Studying traumatic events comes with its own risks – the scientific establishment needs to be doing more to protect researchers, says Dale Dominey-Howes and Danielle Drozdzewski.
What’s the issue and why is it important?
Earth is destabilizing rapidly. Terrorism, conflict, genocide, human displacement, socio-economic disruption, rapid global environmental change, slow emergencies and natural disasters are more common than at any point in history. Consequently, opportunities exist for researchers to investigate the causes, consequences and potential management solutions arising from this instability. For this to happen, we need a well-trained workforce equipped with the skills and capabilities to work with ‘traumatic’ research content, people and places.
Researchers in many disciplines do work involving traumatic content, with traumatized people, including rape victims, accident survivors and murderers; in traumatic places, including war zones, disaster zones and crime scenes. However, researchers are increasingly realizing that such research and critically, its repetition, causes ‘vicarious or secondary researcher trauma’. Researching traumatic events can be, in itself, traumatic.
Researcher trauma manifests in an ‘assemblage of physical and emotional symptoms’ that may include but is not limited to headaches, sleep disturbances, gastrointestinal upsets, increased stress, loss of appetite, anxiety, depression, weight loss/gain and in extreme cases, post-traumatic stress disorder (PTSD) and tragically even suicide. Clearly, ‘researcher trauma’ has negative effects on the short and long-term wellbeing of researchers and their sense of self.
Significantly, given the wider higher education sectors’ tendency towards the rapid production of research and research results, and documented evidence of increased anxiety, stress and general poor mental health, the additional burden of ‘researcher trauma’ is, in our view, potentially catastrophic for those researchers. Only in a few disciplines, researchers are trained to anticipate, recognise, plan for and respond to researcher trauma. Fewer still incorporate planning for the effects of research on their staff in ethics approval processes.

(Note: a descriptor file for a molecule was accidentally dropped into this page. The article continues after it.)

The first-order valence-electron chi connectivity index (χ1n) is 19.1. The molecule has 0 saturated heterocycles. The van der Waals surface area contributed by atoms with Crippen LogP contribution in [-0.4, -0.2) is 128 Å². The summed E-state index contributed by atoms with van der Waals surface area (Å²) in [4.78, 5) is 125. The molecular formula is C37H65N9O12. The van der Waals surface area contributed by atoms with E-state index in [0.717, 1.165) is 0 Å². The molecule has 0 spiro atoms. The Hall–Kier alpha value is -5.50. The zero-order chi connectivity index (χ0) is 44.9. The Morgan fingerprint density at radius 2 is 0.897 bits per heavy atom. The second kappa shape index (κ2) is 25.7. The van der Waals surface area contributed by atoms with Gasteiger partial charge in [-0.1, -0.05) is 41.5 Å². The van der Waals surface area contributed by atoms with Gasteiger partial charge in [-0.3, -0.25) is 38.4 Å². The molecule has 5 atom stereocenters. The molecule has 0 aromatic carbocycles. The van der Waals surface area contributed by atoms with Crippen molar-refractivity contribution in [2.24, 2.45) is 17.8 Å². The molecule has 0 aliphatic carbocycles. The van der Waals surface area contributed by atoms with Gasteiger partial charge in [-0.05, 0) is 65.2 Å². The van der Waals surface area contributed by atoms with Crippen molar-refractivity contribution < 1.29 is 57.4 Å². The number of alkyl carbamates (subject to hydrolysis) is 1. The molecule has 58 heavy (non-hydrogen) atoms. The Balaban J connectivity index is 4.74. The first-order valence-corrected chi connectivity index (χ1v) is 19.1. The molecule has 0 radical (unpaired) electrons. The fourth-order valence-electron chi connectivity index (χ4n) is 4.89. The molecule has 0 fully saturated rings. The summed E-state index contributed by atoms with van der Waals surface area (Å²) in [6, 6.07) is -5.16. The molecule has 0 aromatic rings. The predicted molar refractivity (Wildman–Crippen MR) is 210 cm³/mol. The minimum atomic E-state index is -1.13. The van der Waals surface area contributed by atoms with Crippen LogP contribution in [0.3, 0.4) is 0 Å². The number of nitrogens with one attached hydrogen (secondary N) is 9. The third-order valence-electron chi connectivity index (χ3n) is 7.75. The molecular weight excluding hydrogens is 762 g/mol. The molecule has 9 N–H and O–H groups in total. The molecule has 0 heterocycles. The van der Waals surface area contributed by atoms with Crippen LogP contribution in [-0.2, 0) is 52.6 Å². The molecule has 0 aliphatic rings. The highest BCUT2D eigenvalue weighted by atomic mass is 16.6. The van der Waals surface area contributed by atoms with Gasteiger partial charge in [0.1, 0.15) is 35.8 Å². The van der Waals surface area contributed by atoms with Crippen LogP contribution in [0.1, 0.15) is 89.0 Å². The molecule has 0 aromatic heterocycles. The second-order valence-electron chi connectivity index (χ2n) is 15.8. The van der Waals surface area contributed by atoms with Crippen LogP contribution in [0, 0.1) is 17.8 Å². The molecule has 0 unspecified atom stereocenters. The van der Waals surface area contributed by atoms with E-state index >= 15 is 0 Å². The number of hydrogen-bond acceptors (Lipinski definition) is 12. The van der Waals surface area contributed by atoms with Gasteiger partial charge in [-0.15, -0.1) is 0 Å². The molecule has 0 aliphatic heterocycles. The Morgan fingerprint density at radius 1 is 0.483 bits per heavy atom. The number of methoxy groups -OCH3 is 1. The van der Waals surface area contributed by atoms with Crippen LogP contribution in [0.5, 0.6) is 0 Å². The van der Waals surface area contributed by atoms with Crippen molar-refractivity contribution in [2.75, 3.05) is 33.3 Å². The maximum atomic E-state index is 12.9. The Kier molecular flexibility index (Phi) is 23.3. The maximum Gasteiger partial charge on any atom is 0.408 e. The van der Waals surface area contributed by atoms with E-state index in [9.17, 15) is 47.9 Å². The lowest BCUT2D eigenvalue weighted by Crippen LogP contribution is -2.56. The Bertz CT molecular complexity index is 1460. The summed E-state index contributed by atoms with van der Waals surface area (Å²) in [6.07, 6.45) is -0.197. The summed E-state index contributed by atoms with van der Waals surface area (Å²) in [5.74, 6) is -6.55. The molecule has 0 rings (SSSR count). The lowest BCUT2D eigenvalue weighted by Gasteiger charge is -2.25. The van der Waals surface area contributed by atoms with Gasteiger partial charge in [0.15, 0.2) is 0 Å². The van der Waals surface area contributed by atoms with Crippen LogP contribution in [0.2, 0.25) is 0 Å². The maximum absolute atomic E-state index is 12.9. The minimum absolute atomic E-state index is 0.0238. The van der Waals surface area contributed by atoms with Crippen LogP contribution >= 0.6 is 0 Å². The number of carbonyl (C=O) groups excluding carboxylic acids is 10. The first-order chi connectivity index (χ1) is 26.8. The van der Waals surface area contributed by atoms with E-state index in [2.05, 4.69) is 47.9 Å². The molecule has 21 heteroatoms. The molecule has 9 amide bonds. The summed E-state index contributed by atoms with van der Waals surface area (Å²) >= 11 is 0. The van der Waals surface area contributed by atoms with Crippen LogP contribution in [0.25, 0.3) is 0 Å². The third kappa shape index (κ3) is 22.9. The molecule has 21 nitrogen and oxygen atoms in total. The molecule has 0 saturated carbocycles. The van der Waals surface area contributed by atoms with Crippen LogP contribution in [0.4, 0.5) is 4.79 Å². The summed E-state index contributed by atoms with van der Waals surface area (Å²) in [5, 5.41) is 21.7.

However, for the vast majority of researchers setting out on a career focused on traumatic research content, people and places, in the broader social sciences and humanities, including our discipline of geography, there is an almost complete absence of the recognition of researcher trauma, its outcomes and effects. This represents a significant gap in our understanding of the research process and there are no tools and skills taught to them (us) to prepare for, and to respond to, problems when things go wrong – as they often do.
Consequently, researchers setting out on such a career path are especially vulnerable and ill-prepared for the impact on them as individuals. Given the modern research environment’s thrust to swifter publication and fast-as-possible research productivity, space and time to make sense of dealing with traumatic experiences are two commodities researchers often do not have.
So what can we do to manage the issue of researcher trauma?
For researchers setting out on careers dedicated to researching traumatic content, people and places, it is critical that they, their supervisors and employers acknowledge and prepare for potential researcher trauma.
- Not underestimate the potential negative effects of researcher trauma
- Build in strategies to cope with the stress of traumatic research in the field. Perhaps researchers should get a day off every five days; or regular exercise; or daily debriefings with a coworker.
- Regularly touch base with their supervisors and talk about their feelings and any stress from fieldwork.
- Give themselves rewards whilst on fieldwork to break the cycle of pressure and stress.
- Talk to junior researchers in their care about what they might encounter in relation to researcher trauma.
- Provide training to junior researchers in relation to researcher trauma, as part of the rest of the training curriculum.
- Touch base regularly with researchers when they are in the field to provide support and encouragement.
- Include debrief sessions within supervisory meetings to facilitate open discussion of fieldwork.
- Ensure that junior researchers are aware of the counselling facilities provided on campus.
- Build researcher self-care into institutional human ethics protocols.
- Develop workshops or other types of training materials to support researchers.
- Provide the time, space and understanding researchers need to make sense of and come to terms with the traumatic research they do.
- Monitor the well-being of staff engaging in traumatic research.
Check out our guest-edited Special Issue of Emotion, Space and Society for further examples of positive approaches to managing researcher trauma.
Dale Dominey-Howes is a geographer at The University of Sydney specializing in natural hazards and disaster risk reduction.
Danielle Drozdzewski is a geographer at The University of New South Wales with particular interest in cultural memories and the interlinkages between memory and identity.